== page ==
mjg59 at srcf.ucam.org
Thu Sep 20 17:42:00 BST 2007
Ok, Tobias has produced a very helpful image at
ftp://ftp.tuebingen.mpg.de/kyb/towolf/screenshot1.png - from left to
right, they're gutsy before I reverted the changes, gutsy with altered
hinting settings and gutsy post-revert.
I find the left-hand column the most attractive, but the right-hand
column the most readable. The difference is clearest under
magnification. Vertical strokes tend to be fully pixel aligned in the
right-hand column, but blur out into adjacent subpixels in the left-hand
column. The advantage of allowing this blurring is that it permits more
accurate positioning of the characters, allowing for more even spacing
and correct rendering of the shapes. The disadvantage is that what used
to be a solid black line rendered on a pixel boundary is now a grey line
with a slight colour fringe. More importantly to me, it also gives me a
headache (something of an irritation given that my work requires me to
be using terminals for most of the day)
The issue becomes more obvious as DPI reduces. On a 14"
screen at 1024x768 (still not uncommon, sadly), the colour fringing is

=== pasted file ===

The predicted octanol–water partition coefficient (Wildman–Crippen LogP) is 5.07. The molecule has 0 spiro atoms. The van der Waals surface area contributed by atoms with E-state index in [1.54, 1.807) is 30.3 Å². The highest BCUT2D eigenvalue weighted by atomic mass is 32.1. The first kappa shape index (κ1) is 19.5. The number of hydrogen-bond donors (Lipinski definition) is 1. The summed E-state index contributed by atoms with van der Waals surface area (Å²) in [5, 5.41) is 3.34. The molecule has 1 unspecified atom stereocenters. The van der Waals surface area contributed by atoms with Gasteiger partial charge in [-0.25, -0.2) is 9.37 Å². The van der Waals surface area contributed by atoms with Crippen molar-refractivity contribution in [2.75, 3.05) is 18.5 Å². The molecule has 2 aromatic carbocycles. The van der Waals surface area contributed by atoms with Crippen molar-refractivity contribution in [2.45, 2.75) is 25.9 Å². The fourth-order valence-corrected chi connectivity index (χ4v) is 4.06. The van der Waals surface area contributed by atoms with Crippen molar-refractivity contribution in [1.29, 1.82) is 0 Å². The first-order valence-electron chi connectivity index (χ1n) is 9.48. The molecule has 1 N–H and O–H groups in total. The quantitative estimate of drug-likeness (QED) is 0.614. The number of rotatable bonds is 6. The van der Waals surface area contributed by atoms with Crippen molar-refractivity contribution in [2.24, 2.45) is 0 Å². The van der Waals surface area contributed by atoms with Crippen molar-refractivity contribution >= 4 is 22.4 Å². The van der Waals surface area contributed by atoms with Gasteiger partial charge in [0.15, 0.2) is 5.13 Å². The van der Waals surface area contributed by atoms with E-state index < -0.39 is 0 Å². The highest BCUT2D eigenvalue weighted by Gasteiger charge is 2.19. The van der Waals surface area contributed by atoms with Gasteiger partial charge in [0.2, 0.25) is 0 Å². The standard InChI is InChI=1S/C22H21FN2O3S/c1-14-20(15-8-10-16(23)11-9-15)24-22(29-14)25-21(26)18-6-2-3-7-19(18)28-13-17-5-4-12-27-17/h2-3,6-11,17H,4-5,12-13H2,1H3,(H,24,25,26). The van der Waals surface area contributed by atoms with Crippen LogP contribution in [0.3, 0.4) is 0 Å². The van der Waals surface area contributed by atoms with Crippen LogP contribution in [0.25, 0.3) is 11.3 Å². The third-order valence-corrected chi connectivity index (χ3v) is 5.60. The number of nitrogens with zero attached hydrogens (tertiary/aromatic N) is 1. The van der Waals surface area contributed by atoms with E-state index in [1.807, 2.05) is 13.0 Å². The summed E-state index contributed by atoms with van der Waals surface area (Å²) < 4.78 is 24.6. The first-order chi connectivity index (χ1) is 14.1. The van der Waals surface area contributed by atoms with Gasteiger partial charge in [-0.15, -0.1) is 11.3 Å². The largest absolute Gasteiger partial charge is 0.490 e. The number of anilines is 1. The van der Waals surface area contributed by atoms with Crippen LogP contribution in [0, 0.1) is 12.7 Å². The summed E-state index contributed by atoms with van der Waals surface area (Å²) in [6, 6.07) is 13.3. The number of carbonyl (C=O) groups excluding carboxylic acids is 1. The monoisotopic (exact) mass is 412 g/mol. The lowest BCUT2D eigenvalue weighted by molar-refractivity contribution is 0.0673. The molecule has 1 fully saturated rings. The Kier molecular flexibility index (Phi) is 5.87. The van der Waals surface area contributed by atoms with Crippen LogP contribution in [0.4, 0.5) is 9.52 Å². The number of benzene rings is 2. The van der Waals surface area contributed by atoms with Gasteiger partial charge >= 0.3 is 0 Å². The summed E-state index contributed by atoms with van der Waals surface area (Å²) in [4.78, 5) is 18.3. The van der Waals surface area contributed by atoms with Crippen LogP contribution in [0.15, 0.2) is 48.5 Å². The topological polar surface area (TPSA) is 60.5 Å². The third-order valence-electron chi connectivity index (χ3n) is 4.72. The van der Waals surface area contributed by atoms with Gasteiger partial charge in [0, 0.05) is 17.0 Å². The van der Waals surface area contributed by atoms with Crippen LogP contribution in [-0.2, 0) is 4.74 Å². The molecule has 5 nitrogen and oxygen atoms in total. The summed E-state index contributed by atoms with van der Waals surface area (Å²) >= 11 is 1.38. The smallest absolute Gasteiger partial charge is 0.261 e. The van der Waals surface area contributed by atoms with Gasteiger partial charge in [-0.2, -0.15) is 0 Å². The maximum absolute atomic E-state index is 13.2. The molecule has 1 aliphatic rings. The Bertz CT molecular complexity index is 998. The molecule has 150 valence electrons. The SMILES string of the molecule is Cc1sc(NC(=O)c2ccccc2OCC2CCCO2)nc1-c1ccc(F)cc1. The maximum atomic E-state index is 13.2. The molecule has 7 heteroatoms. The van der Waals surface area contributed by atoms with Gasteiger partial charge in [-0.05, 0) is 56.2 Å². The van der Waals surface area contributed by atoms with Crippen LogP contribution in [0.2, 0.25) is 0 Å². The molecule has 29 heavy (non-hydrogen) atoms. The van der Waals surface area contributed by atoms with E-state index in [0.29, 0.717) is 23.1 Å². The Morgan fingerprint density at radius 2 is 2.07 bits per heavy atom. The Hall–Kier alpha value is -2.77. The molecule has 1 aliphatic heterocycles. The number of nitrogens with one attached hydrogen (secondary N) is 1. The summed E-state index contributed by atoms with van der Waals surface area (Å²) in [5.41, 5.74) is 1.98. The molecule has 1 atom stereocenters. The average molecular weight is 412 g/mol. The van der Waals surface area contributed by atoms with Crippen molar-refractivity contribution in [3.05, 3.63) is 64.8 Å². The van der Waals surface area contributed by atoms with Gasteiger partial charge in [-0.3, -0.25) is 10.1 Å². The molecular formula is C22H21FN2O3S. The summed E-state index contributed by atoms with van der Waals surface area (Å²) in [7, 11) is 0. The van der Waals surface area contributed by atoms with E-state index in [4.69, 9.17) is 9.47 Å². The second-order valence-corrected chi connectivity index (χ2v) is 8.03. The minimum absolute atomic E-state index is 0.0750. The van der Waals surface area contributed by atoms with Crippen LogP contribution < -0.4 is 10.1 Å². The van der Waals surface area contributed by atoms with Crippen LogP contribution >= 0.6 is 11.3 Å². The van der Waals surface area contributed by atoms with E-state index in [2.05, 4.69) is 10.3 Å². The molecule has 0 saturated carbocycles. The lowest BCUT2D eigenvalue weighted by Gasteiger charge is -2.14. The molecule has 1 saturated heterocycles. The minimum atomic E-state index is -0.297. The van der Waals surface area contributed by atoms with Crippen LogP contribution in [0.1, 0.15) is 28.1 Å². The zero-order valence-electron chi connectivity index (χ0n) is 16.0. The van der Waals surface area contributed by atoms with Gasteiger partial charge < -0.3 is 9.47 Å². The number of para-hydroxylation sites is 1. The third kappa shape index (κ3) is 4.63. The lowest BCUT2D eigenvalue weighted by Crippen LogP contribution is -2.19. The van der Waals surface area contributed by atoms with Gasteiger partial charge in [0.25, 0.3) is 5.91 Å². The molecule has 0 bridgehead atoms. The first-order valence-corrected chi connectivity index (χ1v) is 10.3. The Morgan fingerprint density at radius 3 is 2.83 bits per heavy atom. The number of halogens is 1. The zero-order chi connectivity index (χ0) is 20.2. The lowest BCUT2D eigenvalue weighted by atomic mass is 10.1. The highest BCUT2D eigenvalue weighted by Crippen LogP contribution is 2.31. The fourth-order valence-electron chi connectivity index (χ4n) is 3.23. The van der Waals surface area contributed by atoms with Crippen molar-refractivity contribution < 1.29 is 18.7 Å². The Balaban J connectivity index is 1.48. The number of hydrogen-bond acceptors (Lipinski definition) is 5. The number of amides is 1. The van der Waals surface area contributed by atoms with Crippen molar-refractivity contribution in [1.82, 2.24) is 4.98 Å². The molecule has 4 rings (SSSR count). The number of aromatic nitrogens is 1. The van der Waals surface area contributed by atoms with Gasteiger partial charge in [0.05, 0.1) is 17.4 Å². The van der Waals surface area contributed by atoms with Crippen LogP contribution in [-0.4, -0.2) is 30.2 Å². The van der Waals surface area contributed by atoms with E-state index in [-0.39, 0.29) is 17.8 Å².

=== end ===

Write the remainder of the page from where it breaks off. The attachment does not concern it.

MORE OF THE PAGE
very noticable. This is less of a problem if we reduce the
agressiveness of the hinting, as seen in the middle column of the image
- the downside is that you get reduced contrast as a result, which also
has an unfortunate impact for people using the terminal.
I suspect that there isn't actually a "one size fits all" solution here.
Contrast is the most important factor in some applications, while in
others correctness is much more important. It may be possible to achieve
this at the fontconfig level by choosing different defaults for
monospace compared to other fonts, but right now with the new filtering
there's no way to obtain the old behaviour.
It may be obvious that I'm concentrating on the terminal use case here,
to the arguable exclusion of the (more common) graphical user interface
case. The main reason I'm doing that is that I perceive the benefit to
the general desktop case to be aesthetic rather than functional, and the
degredation to the terminal case to be functional rather than aesthetic.
Most of our developer base still use terminals for a lot of work, and
making changes that impact their ability to do that has the potential to
reduce our ability to develop the distribution.
Anyway. I agree with Scott that this change does provide benefits for
many use cases, and I think we should look into it further. However, I'd
rather do that at the beginning of a development cycle where we have
enough time to fine-tune it properly - doing it at beta time is only
really going to give us the options of shipping it as-is or reverting it
entirely, and the general userbase is going to be unhappy if we revert
it between beta and release. I'd prefer to defer it until we have the
confidence that we can get it into a more workable state.
 Actual screen DPI, rather than the logical DPI that X uses
 Cleartype also behaves pathologically in that case - I find XP
almost unusable on that sort of hardware
Matthew Garrett | mjg59 at srcf.ucam.org
More information about the ubuntu-devel